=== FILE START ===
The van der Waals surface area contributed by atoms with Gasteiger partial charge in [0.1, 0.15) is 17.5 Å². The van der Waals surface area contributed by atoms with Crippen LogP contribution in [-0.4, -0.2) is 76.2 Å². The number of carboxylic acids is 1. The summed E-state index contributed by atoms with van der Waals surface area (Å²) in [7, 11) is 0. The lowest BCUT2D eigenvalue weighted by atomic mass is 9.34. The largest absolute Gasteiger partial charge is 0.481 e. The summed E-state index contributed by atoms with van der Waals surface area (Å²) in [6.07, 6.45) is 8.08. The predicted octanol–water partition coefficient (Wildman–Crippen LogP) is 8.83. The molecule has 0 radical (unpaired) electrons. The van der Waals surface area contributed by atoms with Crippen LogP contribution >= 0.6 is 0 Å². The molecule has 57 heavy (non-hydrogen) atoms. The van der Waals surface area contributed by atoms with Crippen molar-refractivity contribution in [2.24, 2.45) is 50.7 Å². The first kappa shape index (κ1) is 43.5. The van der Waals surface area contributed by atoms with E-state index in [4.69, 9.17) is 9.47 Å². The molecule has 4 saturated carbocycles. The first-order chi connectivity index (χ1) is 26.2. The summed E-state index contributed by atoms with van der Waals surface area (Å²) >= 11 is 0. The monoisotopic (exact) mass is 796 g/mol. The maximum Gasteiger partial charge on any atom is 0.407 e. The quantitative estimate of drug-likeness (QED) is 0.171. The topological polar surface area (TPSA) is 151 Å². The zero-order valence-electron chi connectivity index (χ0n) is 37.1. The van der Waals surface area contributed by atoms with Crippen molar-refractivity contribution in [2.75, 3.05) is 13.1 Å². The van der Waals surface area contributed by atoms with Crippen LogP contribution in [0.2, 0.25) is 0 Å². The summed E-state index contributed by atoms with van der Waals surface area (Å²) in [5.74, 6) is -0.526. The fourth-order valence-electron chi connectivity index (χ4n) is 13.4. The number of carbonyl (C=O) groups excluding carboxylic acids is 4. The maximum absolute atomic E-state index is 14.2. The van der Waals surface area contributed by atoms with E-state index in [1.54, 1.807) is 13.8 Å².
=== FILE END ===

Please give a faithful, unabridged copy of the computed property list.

The van der Waals surface area contributed by atoms with Gasteiger partial charge in [0.1, 0.15) is 17.5 Å². The van der Waals surface area contributed by atoms with Crippen LogP contribution in [-0.4, -0.2) is 76.2 Å². The number of carboxylic acids is 1. The summed E-state index contributed by atoms with van der Waals surface area (Å²) in [7, 11) is 0. The lowest BCUT2D eigenvalue weighted by atomic mass is 9.34. The largest absolute Gasteiger partial charge is 0.481 e. The summed E-state index contributed by atoms with van der Waals surface area (Å²) in [6.07, 6.45) is 8.08. The predicted octanol–water partition coefficient (Wildman–Crippen LogP) is 8.83. The molecule has 0 radical (unpaired) electrons. The van der Waals surface area contributed by atoms with Crippen LogP contribution >= 0.6 is 0 Å². The molecule has 57 heavy (non-hydrogen) atoms. The van der Waals surface area contributed by atoms with Crippen molar-refractivity contribution in [2.24, 2.45) is 50.7 Å². The first kappa shape index (κ1) is 43.5. The van der Waals surface area contributed by atoms with E-state index in [4.69, 9.17) is 9.47 Å². The molecule has 4 saturated carbocycles. The first-order chi connectivity index (χ1) is 26.2. The summed E-state index contributed by atoms with van der Waals surface area (Å²) >= 11 is 0. The monoisotopic (exact) mass is 796 g/mol. The maximum Gasteiger partial charge on any atom is 0.407 e. The quantitative estimate of drug-likeness (QED) is 0.171. The topological polar surface area (TPSA) is 151 Å². The zero-order valence-electron chi connectivity index (χ0n) is 37.1. The van der Waals surface area contributed by atoms with Crippen molar-refractivity contribution in [2.75, 3.05) is 13.1 Å². The van der Waals surface area contributed by atoms with Crippen LogP contribution in [0.2, 0.25) is 0 Å². The summed E-state index contributed by atoms with van der Waals surface area (Å²) in [5.74, 6) is -0.526. The fourth-order valence-electron chi connectivity index (χ4n) is 13.4. The number of carbonyl (C=O) groups excluding carboxylic acids is 4. The maximum absolute atomic E-state index is 14.2. The van der Waals surface area contributed by atoms with E-state index in [1.54, 1.807) is 13.8 Å².